Tuesday, December 18, 2012

How should you spend your semester break if you are a law student?

We finish our exam period tomorrow afternoon.  The first-year students finished yesterday.  The building has emptied significantly since 5:00 p.m. after the last 1L exam.

Some students (especially 1Ls) have been asking what they should do over the semester break to get ready for second semester.  For the most part, I advise them to relax, rest, recharge their batteries, and renew their relationships with family and friends.

They are often surprised that I do not tell them to read a study aid for each new class or start to read their casebooks.  I realize that some of them are eager to "get ahead" and "have a leg up on their classmates" for the next semester.  However, I caution them to not get too gung-ho.

Here are some reasons why I do not suggest a bookish break:

  • Most law students are worn out after the semester and need time away from the law school routine.
  • Many law students have become myopic over the semester without a life outside of law school and need to regain perspective on life outside the law school walls.
  • Family and friends have endured the "loss" of their law student for 15 weeks and want to reconnect.
  • Brain cells are often gasping from exertion and need a Florida vacation from the heavy-lifting of cases, hypotheticals, and legal analysis.
  • Many law students have had too little sleep, too few nutritious meals, and minimal exercise for the entire semester - good habits need to be re-established.
  • Professors will skip topics in the casebooks, take a different perspective on a course from a study aid, and emphasize different angles on a course - studying/reading ahead may cause a student to go off track before the course even begins.
  • Reading a casebook or study aid without class discussion can lead to emphasizing the wrong material or, even worse, serious confusion about the material.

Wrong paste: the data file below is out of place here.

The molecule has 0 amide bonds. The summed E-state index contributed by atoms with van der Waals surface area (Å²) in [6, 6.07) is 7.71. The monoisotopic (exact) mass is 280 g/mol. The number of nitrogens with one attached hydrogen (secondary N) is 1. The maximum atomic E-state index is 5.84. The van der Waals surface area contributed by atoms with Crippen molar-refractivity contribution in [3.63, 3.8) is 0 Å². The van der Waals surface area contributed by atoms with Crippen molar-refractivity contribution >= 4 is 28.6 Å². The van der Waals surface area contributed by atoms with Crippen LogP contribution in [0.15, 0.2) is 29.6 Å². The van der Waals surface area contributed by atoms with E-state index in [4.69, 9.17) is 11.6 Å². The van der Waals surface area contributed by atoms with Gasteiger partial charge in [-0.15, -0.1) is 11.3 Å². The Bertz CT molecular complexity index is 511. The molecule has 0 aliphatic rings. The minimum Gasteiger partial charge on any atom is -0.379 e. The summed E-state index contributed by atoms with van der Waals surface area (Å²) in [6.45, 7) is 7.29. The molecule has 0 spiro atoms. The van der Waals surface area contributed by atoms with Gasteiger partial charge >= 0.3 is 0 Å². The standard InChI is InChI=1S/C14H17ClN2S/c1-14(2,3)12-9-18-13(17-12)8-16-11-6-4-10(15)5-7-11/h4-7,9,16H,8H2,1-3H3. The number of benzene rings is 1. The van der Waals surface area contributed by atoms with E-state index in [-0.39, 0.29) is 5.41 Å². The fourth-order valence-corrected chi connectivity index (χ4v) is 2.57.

If a student really feels compelled to prepare for the second semester, I suggest that reading a good book on law school study skills might be more beneficial than a book about a course subject area.  Books by Michael Hunter Schwartz, Herb Ramy, Dennis Tonsing, Ruth Ann McKinney, Andrew McClurg, John Delaney, Charles Calleros, Will Huhn, or other ASP'ers and professors will likely assist students who want to become better law students during the next semester. 

Why do I say that?  Many law students read "how to succeed" books before they arrive at law school.  That is useful preparation, but I seriously think they get even more out of the books if they re-read them after they have at least one or more semesters under their belts.  What previously was merely theoretical to them now has real context. 

Students who are in their 2L and 3L years can also benefit from these books because they now realize they have specific, repeating areas of weakness that need to be addressed.  If they do not know where they are weak, then the books will help them to evaluate changes that they may need in multiple study areas.

Most of all, I think students need to have a break - that is why it is called a semester break.  It is fine to do some general evaluation of study skills and preparation to do better as a student.  However, burning oneself out with studying before the next fifteen-week marathon is just asking for trouble.  (Amy Jarmon)

 

   

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